I laughed.

He’s blocked on every platform now. I heard that he was posting about #metoo and how disgusted he was, and how he doesn’t understand how you can defend that behaviour. How righteous, what a great ally. But I also heard that he tried to sleep with another teenage girl just a few years after me. Has he learned? Does he have any idea what he did? Does he understand that he’s part of the problem? 

It’s not illegal. It’s not assault, is it? It’s wrong. Age gap relationships aren’t wrong. Power imbalanced relationships are wrong. It’s morally wrong. I was vulnerable. Did he know I was vulnerable? I was smart, I knew what was happening. I chose this. He was in his 40s. I was a teenager. But I was an adult. 

Do you see how confusing it can be? Do you see why there are so many conversations about this? How it’s not black and white? How every story and situation is different? Do you see why we never spoke about our stories? How easy it can be to twist a story and throw the blame? How easy it can be to judge? To shame? 

But I no longer find my situation confusing. 

He locked me in his flat, he fetishised me, he starved me, he had sex with me when he wanted to, he hurt me, he made me cry on his toilet, he told me people would judge me, he told me to run away with him, he did things to me that I didn’t consent to, he turned me away from my family and friends, he took power in being my first time, he paid me to visit him, he left me paralytic and alone, he got angry with me very quickly, he took advantage of a vulnerable teenager with a big ego. He knew what he was doing.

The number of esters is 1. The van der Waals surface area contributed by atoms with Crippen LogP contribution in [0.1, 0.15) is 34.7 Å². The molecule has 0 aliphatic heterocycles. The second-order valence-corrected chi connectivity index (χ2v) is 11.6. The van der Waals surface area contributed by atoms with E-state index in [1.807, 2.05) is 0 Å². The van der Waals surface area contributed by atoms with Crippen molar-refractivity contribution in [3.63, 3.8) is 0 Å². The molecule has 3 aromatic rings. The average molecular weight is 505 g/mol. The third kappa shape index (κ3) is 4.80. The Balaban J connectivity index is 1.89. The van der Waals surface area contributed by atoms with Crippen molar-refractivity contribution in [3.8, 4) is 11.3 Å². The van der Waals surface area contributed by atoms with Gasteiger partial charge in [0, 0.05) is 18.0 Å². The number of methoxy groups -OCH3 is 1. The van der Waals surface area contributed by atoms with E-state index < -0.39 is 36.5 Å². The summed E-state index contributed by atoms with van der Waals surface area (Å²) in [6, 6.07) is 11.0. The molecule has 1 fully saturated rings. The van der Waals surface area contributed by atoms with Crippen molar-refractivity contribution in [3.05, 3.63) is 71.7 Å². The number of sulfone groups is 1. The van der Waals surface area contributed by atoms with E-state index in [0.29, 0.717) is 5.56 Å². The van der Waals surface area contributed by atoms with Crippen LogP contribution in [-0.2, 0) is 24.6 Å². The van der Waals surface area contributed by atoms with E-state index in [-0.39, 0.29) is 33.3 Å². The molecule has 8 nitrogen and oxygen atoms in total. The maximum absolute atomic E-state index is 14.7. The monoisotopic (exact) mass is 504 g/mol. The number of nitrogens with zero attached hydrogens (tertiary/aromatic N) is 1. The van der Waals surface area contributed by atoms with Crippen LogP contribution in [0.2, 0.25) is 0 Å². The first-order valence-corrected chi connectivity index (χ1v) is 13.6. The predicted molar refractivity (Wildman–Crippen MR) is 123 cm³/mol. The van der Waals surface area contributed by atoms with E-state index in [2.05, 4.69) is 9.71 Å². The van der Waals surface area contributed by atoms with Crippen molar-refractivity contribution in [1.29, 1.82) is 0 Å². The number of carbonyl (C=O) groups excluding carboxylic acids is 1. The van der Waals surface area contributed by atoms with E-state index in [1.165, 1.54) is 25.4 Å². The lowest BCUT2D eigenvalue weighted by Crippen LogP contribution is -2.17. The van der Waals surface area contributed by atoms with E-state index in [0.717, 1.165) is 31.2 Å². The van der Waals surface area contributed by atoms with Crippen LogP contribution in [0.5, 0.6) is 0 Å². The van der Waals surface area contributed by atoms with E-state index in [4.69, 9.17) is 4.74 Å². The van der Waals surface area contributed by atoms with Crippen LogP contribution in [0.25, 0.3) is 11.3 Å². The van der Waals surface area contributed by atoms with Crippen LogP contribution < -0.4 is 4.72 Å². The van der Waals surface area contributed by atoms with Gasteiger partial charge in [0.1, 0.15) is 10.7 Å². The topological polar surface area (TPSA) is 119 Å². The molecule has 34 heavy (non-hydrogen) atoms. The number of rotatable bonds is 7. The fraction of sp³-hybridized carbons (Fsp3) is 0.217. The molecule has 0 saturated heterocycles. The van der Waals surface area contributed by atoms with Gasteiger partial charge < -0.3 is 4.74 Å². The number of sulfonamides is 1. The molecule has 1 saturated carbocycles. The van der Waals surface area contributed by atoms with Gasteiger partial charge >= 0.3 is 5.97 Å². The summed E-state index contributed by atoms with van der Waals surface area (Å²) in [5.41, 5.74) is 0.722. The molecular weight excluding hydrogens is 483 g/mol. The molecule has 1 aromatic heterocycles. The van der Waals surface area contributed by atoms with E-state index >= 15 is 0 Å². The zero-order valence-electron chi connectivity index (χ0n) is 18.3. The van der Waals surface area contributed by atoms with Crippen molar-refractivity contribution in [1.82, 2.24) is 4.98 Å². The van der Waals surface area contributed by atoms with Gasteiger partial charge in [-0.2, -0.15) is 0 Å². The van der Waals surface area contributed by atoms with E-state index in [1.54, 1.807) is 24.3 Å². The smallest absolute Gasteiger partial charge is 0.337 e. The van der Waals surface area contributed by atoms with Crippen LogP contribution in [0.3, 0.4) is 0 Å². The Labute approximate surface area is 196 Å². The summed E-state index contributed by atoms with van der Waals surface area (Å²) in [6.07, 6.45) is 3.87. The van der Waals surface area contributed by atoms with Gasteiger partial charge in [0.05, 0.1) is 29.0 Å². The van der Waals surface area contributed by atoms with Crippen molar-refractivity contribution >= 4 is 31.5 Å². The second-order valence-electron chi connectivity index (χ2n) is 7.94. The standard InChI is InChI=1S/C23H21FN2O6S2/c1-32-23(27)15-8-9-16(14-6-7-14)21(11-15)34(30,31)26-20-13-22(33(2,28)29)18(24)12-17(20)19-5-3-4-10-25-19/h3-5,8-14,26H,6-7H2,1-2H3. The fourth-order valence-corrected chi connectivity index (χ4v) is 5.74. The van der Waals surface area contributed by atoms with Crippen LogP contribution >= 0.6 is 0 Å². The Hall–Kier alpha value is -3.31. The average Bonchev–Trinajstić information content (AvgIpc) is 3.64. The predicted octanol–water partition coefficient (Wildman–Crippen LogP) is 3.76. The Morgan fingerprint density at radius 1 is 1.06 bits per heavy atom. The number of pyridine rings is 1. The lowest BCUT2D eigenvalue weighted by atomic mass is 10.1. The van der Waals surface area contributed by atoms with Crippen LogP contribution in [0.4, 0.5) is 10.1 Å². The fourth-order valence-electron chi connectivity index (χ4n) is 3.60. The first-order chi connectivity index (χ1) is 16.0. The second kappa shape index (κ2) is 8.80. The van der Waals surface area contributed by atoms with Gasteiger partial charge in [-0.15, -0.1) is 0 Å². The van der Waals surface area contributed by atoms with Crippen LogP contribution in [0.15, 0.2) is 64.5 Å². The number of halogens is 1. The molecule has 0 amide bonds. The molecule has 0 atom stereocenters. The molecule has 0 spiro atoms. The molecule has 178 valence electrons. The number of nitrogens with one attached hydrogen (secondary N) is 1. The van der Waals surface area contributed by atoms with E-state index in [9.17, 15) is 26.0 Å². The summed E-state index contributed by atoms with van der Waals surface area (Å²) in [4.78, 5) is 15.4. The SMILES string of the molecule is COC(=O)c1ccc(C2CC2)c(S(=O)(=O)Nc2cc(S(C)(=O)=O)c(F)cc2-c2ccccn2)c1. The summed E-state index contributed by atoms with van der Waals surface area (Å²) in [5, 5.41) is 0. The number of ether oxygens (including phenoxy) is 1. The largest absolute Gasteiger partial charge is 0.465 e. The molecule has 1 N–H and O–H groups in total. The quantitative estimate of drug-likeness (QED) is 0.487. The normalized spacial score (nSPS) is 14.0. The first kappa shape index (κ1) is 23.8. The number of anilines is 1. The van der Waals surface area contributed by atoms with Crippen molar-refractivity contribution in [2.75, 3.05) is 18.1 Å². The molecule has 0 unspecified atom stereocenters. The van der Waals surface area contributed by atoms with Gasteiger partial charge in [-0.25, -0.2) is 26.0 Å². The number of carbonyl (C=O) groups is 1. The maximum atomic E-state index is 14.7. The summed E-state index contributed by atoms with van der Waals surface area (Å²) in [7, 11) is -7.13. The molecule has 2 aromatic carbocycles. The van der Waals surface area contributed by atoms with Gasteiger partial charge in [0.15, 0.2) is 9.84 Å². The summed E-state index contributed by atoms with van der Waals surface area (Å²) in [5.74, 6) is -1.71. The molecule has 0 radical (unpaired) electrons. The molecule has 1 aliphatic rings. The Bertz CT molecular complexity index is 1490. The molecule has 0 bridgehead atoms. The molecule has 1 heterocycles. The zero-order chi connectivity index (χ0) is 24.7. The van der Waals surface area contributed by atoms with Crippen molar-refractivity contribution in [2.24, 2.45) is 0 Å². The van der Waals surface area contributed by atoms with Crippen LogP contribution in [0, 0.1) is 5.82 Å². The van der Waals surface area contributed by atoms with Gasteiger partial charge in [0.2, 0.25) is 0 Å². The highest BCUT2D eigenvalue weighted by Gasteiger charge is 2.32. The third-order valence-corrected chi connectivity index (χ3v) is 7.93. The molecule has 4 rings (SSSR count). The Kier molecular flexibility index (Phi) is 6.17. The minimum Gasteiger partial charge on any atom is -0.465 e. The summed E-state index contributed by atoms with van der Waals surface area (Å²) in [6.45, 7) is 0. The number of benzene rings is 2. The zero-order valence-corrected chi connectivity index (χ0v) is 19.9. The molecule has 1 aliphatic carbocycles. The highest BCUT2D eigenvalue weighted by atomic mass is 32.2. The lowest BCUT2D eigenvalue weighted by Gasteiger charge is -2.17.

He knew what he was doing.

I’ll still struggle with this for a very long time, but writing this is a huge step. This is my story and it’s valid. I know what happened to me and I know that it was wrong. I know that I was vulnerable and it doesn’t matter that I was smart and funny. I was still vulnerable. And if one message comes through in this story I want it to be this: You can be smart and vulnerable. You can be strong and naive. You can be wise and inexperienced. There is no justification in personality.

Writing this hasn’t been a massive weight off my shoulders. Nothing has suddenly fallen into place and will now wash over me. But I hope that it can help just one person with a similar experience to feel valid and supported and empowered. That’s enough.

That’s enough.

Rape Crisis, supporting survivors: 0808 802 9999
Refuge, for women and children against domestic violence: 0808 2000 247
The Mix, supporting under 25s with anything: 0808 808 4994
Samaritans, if you're having suicidal thoughts: 116 123

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8 comments

  1. You're very brave to share your story. This was very powerful to read. Sending you all of the best wishes.
    Lisa x

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  2. Wow, that made my cry with recognition. You're so brave to write this down; guys like this know EXACTLY what they're doing and none of it is your fault at all. Your writing is so powerful and I'm sending you lots of good wishes for the future x

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  3. Thank you for sharing. You’re giving a voice to those who don’t yet have one. Xo

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  4. Thank you for sharing this. I hope it's given you something to share this story and take control of it. And I hope This Guy gets what he deserves.

    ReplyDelete